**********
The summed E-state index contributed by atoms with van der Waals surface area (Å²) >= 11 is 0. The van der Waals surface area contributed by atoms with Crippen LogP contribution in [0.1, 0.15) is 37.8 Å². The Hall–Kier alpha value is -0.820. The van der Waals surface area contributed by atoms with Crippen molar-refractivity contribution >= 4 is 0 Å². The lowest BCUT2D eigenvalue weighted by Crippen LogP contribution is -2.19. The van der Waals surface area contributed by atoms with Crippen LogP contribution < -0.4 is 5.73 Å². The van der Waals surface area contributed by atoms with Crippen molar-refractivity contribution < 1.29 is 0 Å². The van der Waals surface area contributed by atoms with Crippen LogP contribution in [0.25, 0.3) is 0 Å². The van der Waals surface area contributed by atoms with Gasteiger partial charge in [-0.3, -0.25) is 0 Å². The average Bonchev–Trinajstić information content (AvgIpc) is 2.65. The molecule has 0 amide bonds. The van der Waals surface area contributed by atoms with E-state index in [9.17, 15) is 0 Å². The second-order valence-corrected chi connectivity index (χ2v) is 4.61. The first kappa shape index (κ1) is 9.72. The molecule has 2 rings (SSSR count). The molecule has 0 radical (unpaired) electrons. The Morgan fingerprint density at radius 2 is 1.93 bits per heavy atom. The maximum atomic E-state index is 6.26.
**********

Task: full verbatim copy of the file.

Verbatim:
The summed E-state index contributed by atoms with van der Waals surface area (Å²) >= 11 is 0. The van der Waals surface area contributed by atoms with Crippen LogP contribution in [0.1, 0.15) is 37.8 Å². The Hall–Kier alpha value is -0.820. The van der Waals surface area contributed by atoms with Crippen molar-refractivity contribution >= 4 is 0 Å². The lowest BCUT2D eigenvalue weighted by Crippen LogP contribution is -2.19. The van der Waals surface area contributed by atoms with Crippen LogP contribution < -0.4 is 5.73 Å². The van der Waals surface area contributed by atoms with Crippen molar-refractivity contribution < 1.29 is 0 Å². The van der Waals surface area contributed by atoms with Crippen LogP contribution in [0.25, 0.3) is 0 Å². The van der Waals surface area contributed by atoms with Gasteiger partial charge in [-0.3, -0.25) is 0 Å². The average Bonchev–Trinajstić information content (AvgIpc) is 2.65. The molecule has 0 amide bonds. The van der Waals surface area contributed by atoms with E-state index in [9.17, 15) is 0 Å². The second-order valence-corrected chi connectivity index (χ2v) is 4.61. The first kappa shape index (κ1) is 9.72. The molecule has 2 rings (SSSR count). The molecule has 0 radical (unpaired) electrons. The Morgan fingerprint density at radius 2 is 1.93 bits per heavy atom. The maximum atomic E-state index is 6.26.